Clive Cussler passed away this week at the age of 88, and the response from readers has been massive. I’ve never read the Oregon Files series, so I’m going to pick up the first one, which is about a groundbreaking spy ship, a Golden Buddha that everyone wants to get their hands on, and an effort to put the Dalai Lama back in control of Tibet. I was emailing with Mark Tavani this morning. He is Executive Editor and VP at Putnam, who is Cussler's publisher, and he put it perfectly: "If Putnam were a solar system, this would be like losing Jupiter." A lot of readers feel that way, too. —Chris Schluep


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News of the World by Paulette Jiles

In April, Paulette Jiles will release another post-Civil War yarn, Simon the Fiddler. To whet my appetite I’m going to revisit her National Book Award-nominated News of the World. In this western the good guys are good, the bad guys are bad, and you can be sure the former will ride off into the sunset at the story’s end (womp, womp). But, what is wrong with that, you say? As it turns out, not a darn thing. Captain Jefferson Kyle is a war-weary widower, traveling from town to town reading relevant bits of news to paying customers. In one such town he is given a $50 dollar gold piece to ferry a kidnapped girl back to what’s left of her family. Her parents and sister had been murdered by members of the Kiowa tribe, who spared the then-six-year-old and raised her as one of their own. Fast-forward four years and tribe life is the only life she knows, so she’s not about to go quietly with a stranger who doesn’t speak her language, whose motives she does not trust, and to a place that is not what she now considers home. Thus begins a seemingly ill-advised but transformative road trip where the mismatched pair eventually form and uneasy truce, then a not-so-begrudging alliance, and finally something more wonderful that neither Captain nor kid could have imagined. It’s pretty…wonderful. —Erin Kodicek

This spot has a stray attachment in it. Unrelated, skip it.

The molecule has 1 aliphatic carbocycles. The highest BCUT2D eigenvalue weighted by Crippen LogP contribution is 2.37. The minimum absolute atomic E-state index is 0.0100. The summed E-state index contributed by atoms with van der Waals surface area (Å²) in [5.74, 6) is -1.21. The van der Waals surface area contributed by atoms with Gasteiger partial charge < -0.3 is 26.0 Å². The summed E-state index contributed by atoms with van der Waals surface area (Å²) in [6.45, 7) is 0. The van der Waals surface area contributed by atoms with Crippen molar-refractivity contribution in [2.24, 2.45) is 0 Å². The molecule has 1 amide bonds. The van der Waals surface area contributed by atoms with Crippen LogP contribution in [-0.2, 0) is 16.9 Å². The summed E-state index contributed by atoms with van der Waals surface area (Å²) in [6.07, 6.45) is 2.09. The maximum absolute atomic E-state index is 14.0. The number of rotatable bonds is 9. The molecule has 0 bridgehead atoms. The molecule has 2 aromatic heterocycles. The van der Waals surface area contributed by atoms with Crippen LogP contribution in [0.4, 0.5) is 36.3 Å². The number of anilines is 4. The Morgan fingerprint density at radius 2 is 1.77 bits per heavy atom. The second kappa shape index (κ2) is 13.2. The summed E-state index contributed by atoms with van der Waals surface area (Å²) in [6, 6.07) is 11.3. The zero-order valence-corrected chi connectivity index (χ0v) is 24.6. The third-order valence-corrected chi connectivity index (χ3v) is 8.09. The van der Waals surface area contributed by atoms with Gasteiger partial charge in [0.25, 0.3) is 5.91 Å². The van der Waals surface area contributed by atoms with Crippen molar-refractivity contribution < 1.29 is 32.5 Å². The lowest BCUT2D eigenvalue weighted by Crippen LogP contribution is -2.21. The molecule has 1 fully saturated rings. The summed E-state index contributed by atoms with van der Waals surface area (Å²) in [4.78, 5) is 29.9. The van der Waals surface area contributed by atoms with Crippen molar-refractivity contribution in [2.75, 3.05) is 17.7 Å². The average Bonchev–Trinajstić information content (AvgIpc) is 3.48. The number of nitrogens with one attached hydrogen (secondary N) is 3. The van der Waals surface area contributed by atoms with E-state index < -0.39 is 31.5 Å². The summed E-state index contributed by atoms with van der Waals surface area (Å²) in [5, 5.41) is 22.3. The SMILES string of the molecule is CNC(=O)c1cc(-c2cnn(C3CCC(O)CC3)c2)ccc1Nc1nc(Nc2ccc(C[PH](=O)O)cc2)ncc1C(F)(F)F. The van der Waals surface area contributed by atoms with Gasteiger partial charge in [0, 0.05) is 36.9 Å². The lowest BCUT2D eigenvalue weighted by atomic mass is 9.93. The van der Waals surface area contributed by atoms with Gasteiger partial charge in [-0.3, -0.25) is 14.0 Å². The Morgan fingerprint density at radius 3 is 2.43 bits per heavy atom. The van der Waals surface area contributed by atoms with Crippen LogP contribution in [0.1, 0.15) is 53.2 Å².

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The Pale Horse by Agatha Christie

An Agatha Christie revival's been going on the last couple of years, at least on the big screen, and I love it. The latest screen adaptation, though—The Pale Horse—is a Christie title which I wasn't familiar with until I saw ads for it, and I'm looking forward to reading it before the screen adaptation becomes available, starting March 13 on Amazon Prime Video. In the book, a dying women passes a list of names to a priest, which he slips into his shoe for safekeeping. When he’s later murdered, police arrive at the door of Mark Easterbrook to ask why his name was one of those on the list. Worry and curiosity combine to send Easterbrook off to try to answer that question himself. And his search leads him and his sidekick Ginger Corrigan to The Pale Horse, the home of three women rumored to practice the “Dark Arts.” Aside from a juicy plot with a supernatural twist, there’s one other draw for me: one of the characters in this book, Hercule Poirot’s friend Mrs. Ariadne Oliver, appears in The Pale Horse and is widely believed to be based on Agatha Christie herself, so I’m curious to read this self-portrait. —Vannessa Cronin